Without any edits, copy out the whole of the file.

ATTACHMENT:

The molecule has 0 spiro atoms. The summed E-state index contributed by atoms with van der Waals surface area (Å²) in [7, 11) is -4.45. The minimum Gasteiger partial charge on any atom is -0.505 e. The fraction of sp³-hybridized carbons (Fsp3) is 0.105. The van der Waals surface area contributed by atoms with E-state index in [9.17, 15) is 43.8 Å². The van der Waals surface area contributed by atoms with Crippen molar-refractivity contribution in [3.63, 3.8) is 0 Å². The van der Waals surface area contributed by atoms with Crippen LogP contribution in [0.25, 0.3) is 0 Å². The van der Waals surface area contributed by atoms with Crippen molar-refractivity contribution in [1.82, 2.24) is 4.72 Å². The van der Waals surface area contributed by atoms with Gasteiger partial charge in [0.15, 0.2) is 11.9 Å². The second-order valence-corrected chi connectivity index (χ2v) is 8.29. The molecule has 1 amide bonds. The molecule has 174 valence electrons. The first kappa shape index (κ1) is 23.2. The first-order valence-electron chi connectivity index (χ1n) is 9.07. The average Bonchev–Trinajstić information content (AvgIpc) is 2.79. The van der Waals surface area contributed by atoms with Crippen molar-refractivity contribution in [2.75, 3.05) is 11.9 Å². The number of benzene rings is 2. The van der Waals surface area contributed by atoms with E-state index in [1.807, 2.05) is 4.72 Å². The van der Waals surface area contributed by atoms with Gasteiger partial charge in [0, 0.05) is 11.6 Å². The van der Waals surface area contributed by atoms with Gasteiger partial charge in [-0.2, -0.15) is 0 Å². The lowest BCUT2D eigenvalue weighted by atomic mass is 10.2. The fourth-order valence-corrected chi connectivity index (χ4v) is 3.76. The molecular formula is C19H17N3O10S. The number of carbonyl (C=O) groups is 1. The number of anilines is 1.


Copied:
The molecule has 0 spiro atoms. The summed E-state index contributed by atoms with van der Waals surface area (Å²) in [7, 11) is -4.45. The minimum Gasteiger partial charge on any atom is -0.505 e. The fraction of sp³-hybridized carbons (Fsp3) is 0.105. The van der Waals surface area contributed by atoms with E-state index in [9.17, 15) is 43.8 Å². The van der Waals surface area contributed by atoms with Crippen molar-refractivity contribution in [3.63, 3.8) is 0 Å². The van der Waals surface area contributed by atoms with Crippen LogP contribution in [0.25, 0.3) is 0 Å². The van der Waals surface area contributed by atoms with Crippen molar-refractivity contribution in [1.82, 2.24) is 4.72 Å². The van der Waals surface area contributed by atoms with Gasteiger partial charge in [0.15, 0.2) is 11.9 Å². The second-order valence-corrected chi connectivity index (χ2v) is 8.29. The molecule has 1 amide bonds. The molecule has 174 valence electrons. The first kappa shape index (κ1) is 23.2. The first-order valence-electron chi connectivity index (χ1n) is 9.07. The average Bonchev–Trinajstić information content (AvgIpc) is 2.79. The van der Waals surface area contributed by atoms with Crippen molar-refractivity contribution in [2.75, 3.05) is 11.9 Å². The number of benzene rings is 2. The van der Waals surface area contributed by atoms with E-state index in [1.807, 2.05) is 4.72 Å². The van der Waals surface area contributed by atoms with Gasteiger partial charge in [0, 0.05) is 11.6 Å². The van der Waals surface area contributed by atoms with Gasteiger partial charge in [-0.2, -0.15) is 0 Å². The lowest BCUT2D eigenvalue weighted by atomic mass is 10.2. The fourth-order valence-corrected chi connectivity index (χ4v) is 3.76. The molecular formula is C19H17N3O10S. The number of carbonyl (C=O) groups is 1. The number of anilines is 1.